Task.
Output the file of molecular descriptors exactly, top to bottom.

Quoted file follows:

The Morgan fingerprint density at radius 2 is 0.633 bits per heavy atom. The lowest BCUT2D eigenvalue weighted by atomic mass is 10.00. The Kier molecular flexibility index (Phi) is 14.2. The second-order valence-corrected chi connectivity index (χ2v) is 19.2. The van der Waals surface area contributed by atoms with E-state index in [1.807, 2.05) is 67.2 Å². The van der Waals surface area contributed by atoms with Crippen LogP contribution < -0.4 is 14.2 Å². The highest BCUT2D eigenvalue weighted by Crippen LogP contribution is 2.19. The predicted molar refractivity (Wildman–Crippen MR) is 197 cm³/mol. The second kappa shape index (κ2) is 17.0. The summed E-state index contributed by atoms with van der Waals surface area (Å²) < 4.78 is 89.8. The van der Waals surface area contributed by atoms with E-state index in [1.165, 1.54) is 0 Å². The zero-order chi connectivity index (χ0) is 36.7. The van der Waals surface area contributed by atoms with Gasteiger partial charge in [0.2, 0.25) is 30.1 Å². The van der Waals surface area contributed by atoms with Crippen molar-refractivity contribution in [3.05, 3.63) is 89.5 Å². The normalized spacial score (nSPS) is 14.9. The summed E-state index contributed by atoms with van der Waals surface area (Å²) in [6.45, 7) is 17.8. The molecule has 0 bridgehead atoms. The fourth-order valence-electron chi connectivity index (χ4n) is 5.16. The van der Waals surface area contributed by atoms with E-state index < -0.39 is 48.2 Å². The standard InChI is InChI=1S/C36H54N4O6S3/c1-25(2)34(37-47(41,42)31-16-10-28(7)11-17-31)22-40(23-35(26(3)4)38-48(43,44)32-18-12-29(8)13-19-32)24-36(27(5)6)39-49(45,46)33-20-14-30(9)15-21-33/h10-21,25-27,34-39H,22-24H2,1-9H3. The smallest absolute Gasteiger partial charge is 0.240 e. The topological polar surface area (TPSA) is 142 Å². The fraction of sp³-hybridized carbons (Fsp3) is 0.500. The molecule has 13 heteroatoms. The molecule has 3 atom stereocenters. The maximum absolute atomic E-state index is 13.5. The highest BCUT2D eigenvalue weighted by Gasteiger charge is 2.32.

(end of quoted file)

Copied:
The Morgan fingerprint density at radius 2 is 0.633 bits per heavy atom. The lowest BCUT2D eigenvalue weighted by atomic mass is 10.00. The Kier molecular flexibility index (Phi) is 14.2. The second-order valence-corrected chi connectivity index (χ2v) is 19.2. The van der Waals surface area contributed by atoms with E-state index in [1.807, 2.05) is 67.2 Å². The van der Waals surface area contributed by atoms with Crippen LogP contribution < -0.4 is 14.2 Å². The highest BCUT2D eigenvalue weighted by Crippen LogP contribution is 2.19. The predicted molar refractivity (Wildman–Crippen MR) is 197 cm³/mol. The second kappa shape index (κ2) is 17.0. The summed E-state index contributed by atoms with van der Waals surface area (Å²) < 4.78 is 89.8. The van der Waals surface area contributed by atoms with E-state index in [1.165, 1.54) is 0 Å². The zero-order chi connectivity index (χ0) is 36.7. The van der Waals surface area contributed by atoms with Gasteiger partial charge in [0.2, 0.25) is 30.1 Å². The van der Waals surface area contributed by atoms with Crippen molar-refractivity contribution in [3.05, 3.63) is 89.5 Å². The normalized spacial score (nSPS) is 14.9. The summed E-state index contributed by atoms with van der Waals surface area (Å²) in [6.45, 7) is 17.8. The molecule has 0 bridgehead atoms. The fourth-order valence-electron chi connectivity index (χ4n) is 5.16. The van der Waals surface area contributed by atoms with E-state index < -0.39 is 48.2 Å². The standard InChI is InChI=1S/C36H54N4O6S3/c1-25(2)34(37-47(41,42)31-16-10-28(7)11-17-31)22-40(23-35(26(3)4)38-48(43,44)32-18-12-29(8)13-19-32)24-36(27(5)6)39-49(45,46)33-20-14-30(9)15-21-33/h10-21,25-27,34-39H,22-24H2,1-9H3. The smallest absolute Gasteiger partial charge is 0.240 e. The topological polar surface area (TPSA) is 142 Å². The fraction of sp³-hybridized carbons (Fsp3) is 0.500. The molecule has 13 heteroatoms. The molecule has 3 atom stereocenters. The maximum absolute atomic E-state index is 13.5. The highest BCUT2D eigenvalue weighted by Gasteiger charge is 2.32.